By Emma Winer
The United States Court of the Appeals for the Third Circuit vacated the conviction and sentence of Andrew “weev” Auernheimer on Friday. United States v. Auernheimer, No. 13-1816 (3d Cir. Apr. 11, 2014), slip opinion hosted by Tor Ekeland. Mr. Auernheimer was convicted in 2012 under the Computer Fraud and Abuse Act (“CFAA”) for disclosing the personal email addresses of 140,000 iPad owners to Gawker. Auernheimer, slip op. at 3, 6. Mr. Auernheimer and a co-conspirator obtained the email addresses of former New York City mayor Michael Bloomberg and movie mogul Harvey Weinstein, among others, by exploiting a security flaw in the AT&T website, The Wall Street Journal reports.
Rather than addressing the issue of whether Auernheimer’s conduct constituted hacking under the CFAA, the Third Circuit panel reversed and vacated the conviction on venue grounds. Id. at 1. Mr. Auernheimer had been tried in New Jersey, the residence of 4,500 of the email address owners, rather than in Arkansas, where he resides. Id. at 6-7. The Court held that this was an improper venue for the trial, as Mr. Auernheimer had not specifically targeted New Jersey and none of the “essential conduct elements” of the crime took place in New Jersey. Id. at 10. The decision stressed the importance of maintaining constitutional protections regarding the forum in which a defendant is tried, even as the rise of the Internet complicates questions of where a crime takes place. The court stated that “as we progress technologically, we must remain mindful that cybercrimes do not happen in some metaphysical location that justifies disregarding constitutional limits on venue.” Id. at 22. According to ArsTechnica, the Justice Department will review its remaining options in the prosecution of Mr. Auernheimer. Orin Kerr, attorney for Mr. Auernheimer, provided additional commentary in The Washington Post.
French Unions and Employers Agree to Curb After-Hours Work Email
A new deal struck by French labor unions and employers limits the use of work email after the end of the work day, affecting approximately 250,000 workers in the consulting, technology and polling sectors, The New York Times reports. Although French law limits the workweek to 35 hours, the rise of technological innovations such as smart phones has put increasing pressure on employees in certain fields to be available and responsive during nighttime hours. The new agreement protects the legally mandated 11 hours of rest time for workers under French law. Under the agreement, different companies can develop their own policies to fulfill the requirement. Ars Technica notes that the German company Volkswagen previously established a similar measure, requiring the shut down of Blackberry servers during after-work hours in order to protect the leisure time of workers.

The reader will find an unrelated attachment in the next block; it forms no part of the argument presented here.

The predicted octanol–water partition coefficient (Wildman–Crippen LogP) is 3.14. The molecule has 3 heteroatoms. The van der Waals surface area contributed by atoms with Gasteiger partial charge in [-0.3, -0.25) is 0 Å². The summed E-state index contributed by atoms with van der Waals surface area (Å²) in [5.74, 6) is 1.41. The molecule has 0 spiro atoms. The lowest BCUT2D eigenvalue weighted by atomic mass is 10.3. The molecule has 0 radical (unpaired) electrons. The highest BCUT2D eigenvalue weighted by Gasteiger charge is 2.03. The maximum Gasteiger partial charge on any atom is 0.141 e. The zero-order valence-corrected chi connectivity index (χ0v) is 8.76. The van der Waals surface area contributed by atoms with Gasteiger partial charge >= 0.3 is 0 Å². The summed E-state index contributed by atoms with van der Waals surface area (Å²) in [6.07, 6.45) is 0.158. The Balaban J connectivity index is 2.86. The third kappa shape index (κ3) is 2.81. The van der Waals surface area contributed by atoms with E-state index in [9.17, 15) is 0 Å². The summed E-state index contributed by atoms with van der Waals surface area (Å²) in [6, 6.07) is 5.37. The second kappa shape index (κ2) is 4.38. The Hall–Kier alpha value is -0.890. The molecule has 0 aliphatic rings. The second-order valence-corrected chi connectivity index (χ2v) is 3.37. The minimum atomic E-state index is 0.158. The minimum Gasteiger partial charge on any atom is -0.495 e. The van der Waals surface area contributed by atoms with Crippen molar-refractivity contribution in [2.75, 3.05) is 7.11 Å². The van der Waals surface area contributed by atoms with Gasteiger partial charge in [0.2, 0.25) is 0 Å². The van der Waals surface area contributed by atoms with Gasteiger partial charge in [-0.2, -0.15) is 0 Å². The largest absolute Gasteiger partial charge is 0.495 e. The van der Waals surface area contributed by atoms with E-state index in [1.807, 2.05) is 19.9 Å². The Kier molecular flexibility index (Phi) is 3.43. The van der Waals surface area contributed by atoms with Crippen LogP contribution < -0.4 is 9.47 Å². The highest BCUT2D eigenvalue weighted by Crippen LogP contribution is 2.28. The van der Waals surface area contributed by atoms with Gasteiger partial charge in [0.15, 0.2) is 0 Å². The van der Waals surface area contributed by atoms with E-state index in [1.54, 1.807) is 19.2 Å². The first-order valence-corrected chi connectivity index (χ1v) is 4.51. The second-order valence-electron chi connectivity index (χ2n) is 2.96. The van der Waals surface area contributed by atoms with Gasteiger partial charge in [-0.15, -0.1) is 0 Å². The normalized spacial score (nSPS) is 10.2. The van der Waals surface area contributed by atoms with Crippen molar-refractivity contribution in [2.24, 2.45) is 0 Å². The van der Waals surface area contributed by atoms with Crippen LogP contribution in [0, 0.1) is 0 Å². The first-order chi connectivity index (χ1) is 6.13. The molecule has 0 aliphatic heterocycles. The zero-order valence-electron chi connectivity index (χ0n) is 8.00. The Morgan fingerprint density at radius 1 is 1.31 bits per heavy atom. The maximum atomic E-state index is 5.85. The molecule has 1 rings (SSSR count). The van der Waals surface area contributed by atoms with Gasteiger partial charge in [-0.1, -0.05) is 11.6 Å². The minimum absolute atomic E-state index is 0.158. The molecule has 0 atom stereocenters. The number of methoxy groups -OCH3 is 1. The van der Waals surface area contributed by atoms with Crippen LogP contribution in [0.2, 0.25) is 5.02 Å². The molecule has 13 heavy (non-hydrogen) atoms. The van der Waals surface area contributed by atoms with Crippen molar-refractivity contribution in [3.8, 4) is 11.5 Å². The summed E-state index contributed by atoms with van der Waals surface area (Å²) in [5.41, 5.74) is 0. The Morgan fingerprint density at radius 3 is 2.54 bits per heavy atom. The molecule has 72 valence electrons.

Limited Sale of Google Glass Slated For April 15
Google announced that a limited sale of Google Glass, a new wearable computer, will take place on April 15, 2014. The device, which resembles a pair of glasses, performs many of the functions of a smart phone, allowing owners to take photos, check email, and use navigational tools. So far, the technology has been available only to those invited to be early users. The one-day sale will make the technology available to the broader public, Ars Technica reports. The devices will be sold for $1,500 through the Google Glass website. As reported by The New York Times, the device has already been the source of controversy, with some lawmakers raising privacy concerns regarding the devices’ ability to covertly record people in public places. The Guardian, CNN , JOLT Digest and others have analyzed the potential privacy issues.